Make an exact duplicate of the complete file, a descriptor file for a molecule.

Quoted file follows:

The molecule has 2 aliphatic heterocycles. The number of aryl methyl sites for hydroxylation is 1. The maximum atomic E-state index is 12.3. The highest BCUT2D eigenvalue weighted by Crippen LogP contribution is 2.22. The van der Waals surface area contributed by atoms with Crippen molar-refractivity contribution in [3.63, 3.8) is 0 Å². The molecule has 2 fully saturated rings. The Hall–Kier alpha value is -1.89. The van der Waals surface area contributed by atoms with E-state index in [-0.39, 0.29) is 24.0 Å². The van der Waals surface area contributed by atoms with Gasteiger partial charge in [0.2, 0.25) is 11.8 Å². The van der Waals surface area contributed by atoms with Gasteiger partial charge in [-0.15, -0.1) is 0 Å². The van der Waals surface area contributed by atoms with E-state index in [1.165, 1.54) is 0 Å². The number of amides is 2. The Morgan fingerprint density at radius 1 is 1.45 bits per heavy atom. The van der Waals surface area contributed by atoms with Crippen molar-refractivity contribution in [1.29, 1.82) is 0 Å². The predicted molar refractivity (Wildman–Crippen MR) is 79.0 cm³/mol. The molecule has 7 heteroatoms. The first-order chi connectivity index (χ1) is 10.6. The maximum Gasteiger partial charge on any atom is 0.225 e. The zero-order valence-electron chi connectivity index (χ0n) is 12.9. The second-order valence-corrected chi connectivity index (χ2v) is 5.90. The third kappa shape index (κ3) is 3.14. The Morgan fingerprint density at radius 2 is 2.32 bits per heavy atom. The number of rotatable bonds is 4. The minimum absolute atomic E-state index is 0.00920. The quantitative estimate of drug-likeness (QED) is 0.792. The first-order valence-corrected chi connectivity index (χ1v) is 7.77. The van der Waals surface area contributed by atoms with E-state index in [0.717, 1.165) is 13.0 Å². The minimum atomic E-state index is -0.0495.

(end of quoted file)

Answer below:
The molecule has 2 aliphatic heterocycles. The number of aryl methyl sites for hydroxylation is 1. The maximum atomic E-state index is 12.3. The highest BCUT2D eigenvalue weighted by Crippen LogP contribution is 2.22. The van der Waals surface area contributed by atoms with Crippen molar-refractivity contribution in [3.63, 3.8) is 0 Å². The molecule has 2 fully saturated rings. The Hall–Kier alpha value is -1.89. The van der Waals surface area contributed by atoms with E-state index in [-0.39, 0.29) is 24.0 Å². The van der Waals surface area contributed by atoms with Gasteiger partial charge in [0.2, 0.25) is 11.8 Å². The van der Waals surface area contributed by atoms with Gasteiger partial charge in [-0.15, -0.1) is 0 Å². The van der Waals surface area contributed by atoms with E-state index in [1.165, 1.54) is 0 Å². The number of amides is 2. The Morgan fingerprint density at radius 1 is 1.45 bits per heavy atom. The van der Waals surface area contributed by atoms with Crippen molar-refractivity contribution in [1.29, 1.82) is 0 Å². The predicted molar refractivity (Wildman–Crippen MR) is 79.0 cm³/mol. The molecule has 7 heteroatoms. The first-order chi connectivity index (χ1) is 10.6. The maximum Gasteiger partial charge on any atom is 0.225 e. The zero-order valence-electron chi connectivity index (χ0n) is 12.9. The second-order valence-corrected chi connectivity index (χ2v) is 5.90. The third kappa shape index (κ3) is 3.14. The Morgan fingerprint density at radius 2 is 2.32 bits per heavy atom. The number of rotatable bonds is 4. The minimum absolute atomic E-state index is 0.00920. The quantitative estimate of drug-likeness (QED) is 0.792. The first-order valence-corrected chi connectivity index (χ1v) is 7.77. The van der Waals surface area contributed by atoms with E-state index in [0.717, 1.165) is 13.0 Å². The minimum atomic E-state index is -0.0495.